Sirolimus lowers the body's ability to fight an infection/disease (immunosuppression). This may increase your risk of developing an infection or certain types of cancer (e.g., skin cancer, lymphoma). To reduce the risk of these serious side effects, take this medication at the lowest effective dose as directed by your doctor. Keep all medical and laboratory appointments.
Tell your doctor immediately if you develop any of the following: unusual skin changes, change in the appearance/size of moles, unusual growths/lumps, swollen glands, night sweats, unexplained weight loss, signs of infection (e.g., fever, persistent sore throat).Who should not take Rapamune?
Sirolimus is used with other medications to prevent rejection of a kidney transplant. This medication belongs to a class of drugs known as immunosuppressants. It works by weakening your body's defense system (immune system) to help your body accept the new organ as if it were your own.
Read the Medication Guide provided by your pharmacist before you start taking sirolimus and each time you get a refill. If you have any questions, ask your doctor or pharmacist.
Take this medication by mouth, usually once daily or as directed by your doctor. Do not take more than 40 milligrams in any 24-hour period. If you have nausea or an upset stomach, you may take this drug with food. However, you must choose one way (with food or without food) and always take this medication the same way so that your body always absorbs the same amount of drug. Consult your doctor or pharmacist for more details.
Learn all preparation and usage instructions in the product package. If any of the information is unclear, consult your doctor or pharmacist.
Measure the dose carefully using the amber oral dose syringe provided with the medication. Mix the prescribed dose of this medication with at least 2 ounces (one-fourth cup, 60 milliliters) of water or orange juice in a plastic or glass container. Do not mix with any other liquids. Stir vigorously and drink immediately. Refill the container with at least 4 more ounces (one-half cup, 120 milliliters) of water or orange juice, stir vigorously, and drink immediately.
The oral dose syringe should only be used once and thrown away. Use a new syringe for each dose.
Do not increase your dose or take this medication more often without your doctor's approval. Your condition will not improve any faster and the risk of serious side effects may be increased. Also, do not stop taking this medication without your doctor's approval.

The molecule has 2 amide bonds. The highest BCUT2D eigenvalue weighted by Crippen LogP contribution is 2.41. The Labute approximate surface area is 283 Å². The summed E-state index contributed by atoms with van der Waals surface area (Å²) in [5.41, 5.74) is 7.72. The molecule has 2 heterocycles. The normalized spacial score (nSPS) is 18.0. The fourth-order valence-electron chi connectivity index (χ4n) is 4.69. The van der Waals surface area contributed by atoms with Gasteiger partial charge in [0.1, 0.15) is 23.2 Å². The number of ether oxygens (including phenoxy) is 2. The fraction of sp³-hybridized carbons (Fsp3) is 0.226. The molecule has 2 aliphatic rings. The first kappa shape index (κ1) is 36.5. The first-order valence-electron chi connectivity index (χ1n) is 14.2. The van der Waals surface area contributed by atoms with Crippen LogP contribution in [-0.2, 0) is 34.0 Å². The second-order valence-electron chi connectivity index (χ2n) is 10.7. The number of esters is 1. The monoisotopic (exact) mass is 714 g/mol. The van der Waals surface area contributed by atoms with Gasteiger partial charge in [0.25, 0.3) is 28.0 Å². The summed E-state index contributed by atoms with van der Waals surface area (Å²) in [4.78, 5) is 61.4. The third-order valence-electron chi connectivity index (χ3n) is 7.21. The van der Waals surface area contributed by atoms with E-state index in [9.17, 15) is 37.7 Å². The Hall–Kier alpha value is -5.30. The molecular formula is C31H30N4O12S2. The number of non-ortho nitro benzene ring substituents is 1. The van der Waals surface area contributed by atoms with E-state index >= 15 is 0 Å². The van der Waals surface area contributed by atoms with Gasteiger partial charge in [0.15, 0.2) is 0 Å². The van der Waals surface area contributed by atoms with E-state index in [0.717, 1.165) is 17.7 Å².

Take this medication regularly in order to get the most benefit from it. It is important to take all doses on time to keep the amount of medicine in your body at a constant level. Remember to take it at the same time each day.
The tablet and solution forms of this medication may deliver different amounts of medication. Do not switch between the tablet and solution forms without your doctor's permission and directions.
Other medications (e.g., antibiotics, immunosuppressants) may also be prescribed to help prevent infection in your body and to help prevent rejection of the transplanted organ. Take these additional medications exactly as prescribed by your doctor.
Avoid eating grapefruit or drinking grapefruit juice while being treated with this medication unless your doctor instructs you otherwise. Grapefruit can increase the amount of certain medications in your bloodstream. Consult your doctor or pharmacist for more details.
Inform your doctor if your condition worsens.
See also Warning section.
Remember that your doctor has prescribed this medication because he or she has judged that the benefit to you is greater than the risk of side effects. Many people using this medication do not have serious side effects.
Tell your doctor immediately if any of these unlikely but serious side effects occur: muscle pain/cramps, bone pain, increased thirst/hunger, frequent urination, vision changes, hearing problems (e.g., hearing loss, ringing in the ears), unusual tiredness/weakness, fast/slow/irregular heartbeat, easy bruising/bleeding, mental/mood changes, swelling ankles/feet, severe headache, dizziness, stomach/abdominal pain, missed/heavy/painful periods.
This drug increases the risk of a possibly fatal brain infection (PML - progressive multifocal leukoencephalopathy). Tell your doctor right away if you have any of these symptoms: clumsiness, sudden change in your thinking (such as confusion, difficulty concentrating), difficulty moving muscles, seizure, difficulty speaking.
Tell your doctor immediately if any of these rare but very serious side effects occur: change in the amount of urine, frothy urine, chest pain, shortness of breath, pain/redness/swelling of arms or legs, swelling abdomen, dark urine, yellowing eyes/skin, persistent nausea/vomiting.
Sirolimus may slow wound healing after surgery. Tell your doctor immediately if you have signs that your surgery wound is not healing well (e.g., redness, swelling, pain). The risk of poor wound healing is higher if you are obese.
Sirolimus may cause your cholesterol/triglycerides to increase. You may be required to have your cholesterol/triglycerides checked periodically and/or take another medication to control your cholesterol/triglycerides.
A very serious allergic reaction to this drug is rare. However, seek immediate medical attention if you notice any of the following symptoms of a serious allergic reaction: rash, itching/swelling (especially of the face/tongue/throat), severe dizziness, trouble breathing.
Sirolimus can commonly cause a mild rash that is usually not serious. However, you may not be able to tell it apart from a rare rash that could be a sign of a severe allergic reaction. Therefore, seek immediate medical attention if you develop any rash.
This is not a complete list of possible side effects. If you notice other effects not listed above, contact your doctor or pharmacist.